This Tuesday, July 4th, will be our country’s 241st birthday. (It also means 2017 is already half over. Jeez, where has it gone already and what is the hurry?) Independence Day, as it is known, is an annual American tradition...a time for beer, picnics, more beer, BBQ, additional beer, and fireworks nationwide, as well as some recurrent beer ingestion. Just outside my office in Kankakee, one is usually able to see fireworks from about four different sources, not including the illegal kind shot off by the kid just up the road, who will more than likely be making a visit to the emergency room later in the evening.
Considering the fact that we live in the greatest country that has ever existed in the history of mankind, during a technological and industrial era that is absolutely breathtaking in scope, I sometimes question if we really celebrate our great nation’s birthday properly, or give suitable homage to the convergence of forces that put this country in motion. Somewhere along the line this day seems to have become just another holiday, day off for many, and excuse to overindulge.
How many people know that:
* July 4th is a day to commemorate the adoption of the Declaration of Independence, declaring ourselves a separate nation from Great Britain?
* That Congress actually voted and approved the Declaration on July 2nd, 1776, not the 4th? John Adams wrote his wife on July 3rd, 1776 to let her know that henceforth, July 2nd would be a national holiday. (He would later die on July 4th in 1801.)
* The Declaration of Independence was not completely signed by all until August 2, 1776?
* It was Richard Henry Lee of Virginia who first proposed the Declaration of Independence, although it was Thomas Jefferson who wrote the basic document? (Thomas Jefferson would later die on July 4th in 1826!)
* Bristol Rhode Island has the distinction of holding the longest continuous Independence Day celebration, dating back to 1785 - 232 years!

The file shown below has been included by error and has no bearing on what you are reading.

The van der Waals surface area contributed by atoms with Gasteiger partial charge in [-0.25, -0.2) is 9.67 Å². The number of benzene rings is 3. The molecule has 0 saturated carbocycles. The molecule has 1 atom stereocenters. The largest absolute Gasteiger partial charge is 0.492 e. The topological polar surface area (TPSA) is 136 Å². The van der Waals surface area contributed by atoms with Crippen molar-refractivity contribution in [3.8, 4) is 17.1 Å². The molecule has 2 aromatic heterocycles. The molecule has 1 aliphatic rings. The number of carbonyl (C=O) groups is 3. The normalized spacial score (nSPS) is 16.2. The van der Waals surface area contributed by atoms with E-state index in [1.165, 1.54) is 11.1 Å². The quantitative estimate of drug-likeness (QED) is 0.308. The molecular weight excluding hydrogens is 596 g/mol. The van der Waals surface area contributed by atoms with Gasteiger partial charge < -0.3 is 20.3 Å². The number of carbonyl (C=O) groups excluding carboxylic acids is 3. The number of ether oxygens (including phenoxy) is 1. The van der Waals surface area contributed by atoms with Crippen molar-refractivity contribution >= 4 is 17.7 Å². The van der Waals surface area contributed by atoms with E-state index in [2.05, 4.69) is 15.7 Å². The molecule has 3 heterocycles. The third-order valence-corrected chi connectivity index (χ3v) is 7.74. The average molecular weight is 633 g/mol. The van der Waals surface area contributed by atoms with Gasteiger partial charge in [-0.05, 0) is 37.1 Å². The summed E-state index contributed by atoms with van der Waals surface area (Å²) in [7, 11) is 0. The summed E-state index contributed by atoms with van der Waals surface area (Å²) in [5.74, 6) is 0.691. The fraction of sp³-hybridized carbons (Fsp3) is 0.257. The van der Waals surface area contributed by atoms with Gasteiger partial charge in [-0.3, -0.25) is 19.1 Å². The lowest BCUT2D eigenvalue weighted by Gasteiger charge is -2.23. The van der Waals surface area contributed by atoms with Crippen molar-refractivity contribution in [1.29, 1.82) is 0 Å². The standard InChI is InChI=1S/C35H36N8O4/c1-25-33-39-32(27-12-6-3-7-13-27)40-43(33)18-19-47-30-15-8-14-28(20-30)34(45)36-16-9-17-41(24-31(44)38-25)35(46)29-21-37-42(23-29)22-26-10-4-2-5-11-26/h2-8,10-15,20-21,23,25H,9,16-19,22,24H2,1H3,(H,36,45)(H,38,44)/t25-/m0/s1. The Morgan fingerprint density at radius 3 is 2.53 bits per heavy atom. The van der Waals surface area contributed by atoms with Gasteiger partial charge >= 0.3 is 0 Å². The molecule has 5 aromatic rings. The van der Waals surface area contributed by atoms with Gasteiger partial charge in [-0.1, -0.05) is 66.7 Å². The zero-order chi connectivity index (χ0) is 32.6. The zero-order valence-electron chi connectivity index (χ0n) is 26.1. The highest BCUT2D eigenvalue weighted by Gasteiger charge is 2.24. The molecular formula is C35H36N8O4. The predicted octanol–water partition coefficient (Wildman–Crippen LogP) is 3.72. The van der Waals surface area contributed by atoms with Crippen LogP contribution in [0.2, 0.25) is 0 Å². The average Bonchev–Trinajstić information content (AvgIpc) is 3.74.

* The Declaration was adopted by Congress at Independence Hall in Philadelphia PA, not Washington DC.
* "We hold these truths to be self-evident, that all men are created equal, that they are endowed by their Creator with certain unalienable Rights, that among these are Life, Liberty and the pursuit of Happiness" from the Declaration, is considered one of the best-known sentences in the English language, containing perhaps the most compelling words in American history.
*Abraham Lincoln considered the Declaration to be the foundation to his political philosophy and argued that the Declaration is a statement of principles through which the US Constitution should be interpreted.
In an earlier blog, I marveled at the sheer fortitude and intellect of the individuals who cobbled together this nation at a time when they didn't have the rudimentary skills for proper hygiene. I went so far as to question some sort of divine intervention. And I truly believe that - there had to have been some sort of help to create this nation that has lasted an incredible 241 years!
I still choke up during a well sung National Anthem. Who can forget Whitney Houston's belting out our Anthem so beautifully before Super Bowl XXV in 1991, an edition that went platinum, the first time the National Anthem cracked the Top 10 by any artist. A Jim Cornelius' version of our Anthem, with a soldier and an elderly veteran beside him before a Blackhawks hockey game, will bring goose bumps to me every time, and I bet it does to you too. A military fly over, such as was seen at our local hero, Col. Jim Kassler's Memorial, or at a pro football game, is an such an amazing experience as waves of nationalism course though your body. (Don't get me started on Colin Kapernick or some schmuck that won't remove his hat!) I realize that I may be a little over zealous in my patriotism, although I have to wonder if one can be over passionate at such a subject.
So, on the 241st Independence Day, I would ask you, my friends, to pause to reflect on those that created this nation, and those that served, particularly those that gave all to ensure we are the greatest nation on Earth. Here's some help...
"I pledge allegiance to the Flag of the United States of America, and to the Republic for which it stands, one Nation under God, indivisible, with liberty and justice for all."